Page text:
However last nights Feast did not present me with additional pressure despite the following incident happening.  I spotted a new man at the Feast following a girl around and I am instantly involved.  I find out in a short time that the background is one of previous violence between them and he was threatening the girl at the Feast.  I am then trying to quickly build a rapport with the man - it's key to resolving conflict!  The 3 of us agree that it would be better if we all go outside.  As we go to the front of the King's building, the dispute then escalates because another former (violent) boyfriend of the girl has appeared.  The 2 men that start an abusive argument because they both said they could not trust the other not to beat up the girl.  So instead they threatened each other.  When the police arrived both men stopped them in the middle of the street.  Crazy!  The situation then looked even more wild because the police car was blocking Catford Hill, buses couldn't get through, traffic backed up, horns hooted.  Once the police car was moved the situation quickly calmed down! 

At the end of the evening I felt like I do on many Wednesday nights, "this is why I'm alive!"  I felt a level of refreshment and perspective on my week.  In the book of Isaiah there is a promise that when you hear the cry of those in need, God will hear your cry!

However for the Feast team we were not surprised that this incident had happened whilst the #40days celebration at King's Church was taking place (both events take place at the same time in the same building but in different halls!)  I don't think we have called the police since last February when the 40days celebrations last took place and then we called them on 3 or 4 consecutive Wednesdays.  What is the reason?  Well somehow when the people of King's Church gather to pray and worship it stirs up something in the lives of people at the Feast. 

Let's see what happens next week, perhaps I should warn the police that King's Church is meeting to worship and pray!       

Thursday, 19 January 2012

'Arms Wide Open' Hampers 2011 Summary

As part of the King's Church 'Arms Wide Open' Christmas theme I co-ordinated the collection of Hampers and then the distribution to families in need. This is a summary of what happened.  The list of food items for the Hampers included about 15 essential items and 5 Christmas treats and we asked for items to be good quality.  Thanks to Big Yellow Storage Company for donating 150 boxes to be used for putting the food items in.  Thanks to all the volunteers who spent hours sorting and getting the boxes ready to be sent out.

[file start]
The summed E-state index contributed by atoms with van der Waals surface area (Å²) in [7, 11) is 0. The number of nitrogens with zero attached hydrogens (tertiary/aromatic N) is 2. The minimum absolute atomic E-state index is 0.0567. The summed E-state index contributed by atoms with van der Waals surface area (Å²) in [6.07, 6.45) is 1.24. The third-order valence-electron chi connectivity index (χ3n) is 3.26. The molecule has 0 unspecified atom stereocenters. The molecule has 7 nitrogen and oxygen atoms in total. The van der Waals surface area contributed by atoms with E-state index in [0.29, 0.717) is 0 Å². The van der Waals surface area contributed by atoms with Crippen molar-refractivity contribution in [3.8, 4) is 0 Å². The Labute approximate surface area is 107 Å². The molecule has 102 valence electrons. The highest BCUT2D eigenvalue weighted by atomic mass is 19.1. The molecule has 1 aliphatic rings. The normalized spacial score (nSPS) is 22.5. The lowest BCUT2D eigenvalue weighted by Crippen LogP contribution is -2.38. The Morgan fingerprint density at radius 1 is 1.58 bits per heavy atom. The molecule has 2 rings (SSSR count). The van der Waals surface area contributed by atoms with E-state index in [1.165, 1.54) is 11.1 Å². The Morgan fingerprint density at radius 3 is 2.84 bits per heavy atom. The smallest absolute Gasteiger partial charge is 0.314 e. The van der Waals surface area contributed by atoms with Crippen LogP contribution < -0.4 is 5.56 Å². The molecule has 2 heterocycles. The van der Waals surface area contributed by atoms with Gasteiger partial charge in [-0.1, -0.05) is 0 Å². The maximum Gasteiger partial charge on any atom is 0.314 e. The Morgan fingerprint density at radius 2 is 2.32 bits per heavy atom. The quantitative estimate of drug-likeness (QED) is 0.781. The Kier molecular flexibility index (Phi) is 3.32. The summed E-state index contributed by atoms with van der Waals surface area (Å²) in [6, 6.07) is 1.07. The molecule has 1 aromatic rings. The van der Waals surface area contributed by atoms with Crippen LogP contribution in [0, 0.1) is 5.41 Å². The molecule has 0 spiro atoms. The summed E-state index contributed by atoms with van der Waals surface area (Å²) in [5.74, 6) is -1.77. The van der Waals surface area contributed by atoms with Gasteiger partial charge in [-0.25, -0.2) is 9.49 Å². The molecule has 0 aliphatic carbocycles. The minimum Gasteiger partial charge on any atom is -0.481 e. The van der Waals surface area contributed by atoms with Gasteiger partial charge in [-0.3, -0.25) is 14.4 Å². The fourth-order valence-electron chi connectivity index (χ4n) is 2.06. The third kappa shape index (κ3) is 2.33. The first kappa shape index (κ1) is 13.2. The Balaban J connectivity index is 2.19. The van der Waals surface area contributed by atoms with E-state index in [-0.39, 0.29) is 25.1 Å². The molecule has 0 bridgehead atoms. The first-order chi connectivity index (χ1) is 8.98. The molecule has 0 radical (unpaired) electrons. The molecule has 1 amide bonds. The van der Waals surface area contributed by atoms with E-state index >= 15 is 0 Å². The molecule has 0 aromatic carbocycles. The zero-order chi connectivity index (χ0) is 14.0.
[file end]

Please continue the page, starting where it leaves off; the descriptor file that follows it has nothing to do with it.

The response from the people of King's Church was remarkable with over 250 hampers being collected, we were preparing for around 100!  The collection Sundays were an amazing picture of a community working together to benefit others.  Whilst the majority were from individuals, families and community groups within King’s Church, there were many schools and companies who also got involved in providing Hampers.  Here is one example,

“The Hampers below are provided by my team at LOCOG Accreditation and Uniforms department. They were so excited to know the great work that Kings is doing. I was overwhelmed by the response.”
The task was then arranging where to distribute all these hampers.  Here is the list of organisations who helped us to make the deliveries to the families in need.  I've added a few comments from the people who handed them out.

Lewisham Family Support and Intervention Service – 150 boxes
“Just wanted to say thanks again for the hampers. I had the privilege of giving out 8 and they were certainly very well received by people struggling and would have made a big difference to their Christmas. I've heard lots of stories of kids being excited to find the chocs!” Children’s Social worker
“Just a little note to let you know that social workers are all very busy delivering the hampers to our very grateful families. We were able to give some Hampers to our colleagues in other services such as Children with disabilities service, Meliot Road family centre and to our no recourse families primarily based in our Referral and Assessment service. So I can assure you the children and families that will benefit from the Hampers cover a whole spectrum of 'children in need' across the borough.” Manager of the team
Honor Oak Family Support team – 10 boxes

“I wanted to let you know how appreciative my work colleagues were about the quality of the food boxes; it gave me lots of opportunity to talk about the project and the church! If we are doing it again health visitors could provide a very extensive list of needy families for you.” Children’s Family support team worker
Lewisham Refugee Network – 30 boxes
"Thanks once again for the hampers you delivered before Christmas. The clients who received them were thrilled – it really made a difference to them."
The Bridge school of English – 6 boxes
Voluntary Care centre – 30 boxes
Jericho Road Project and those known to King’s Church – 20 boxes

I will leave the final comment to a member of King’s who emailed the following comment

“I was so glad that we decided to do this in this way. It made me feel proud to be part of something that is not about shinning glory on ourselves and bigging ourselves up as kind and generous but that truly wants to help those in need regardless of the status or thanks that we receive.”
Brilliant! Well done and Thank you!

Thursday, 12 January 2012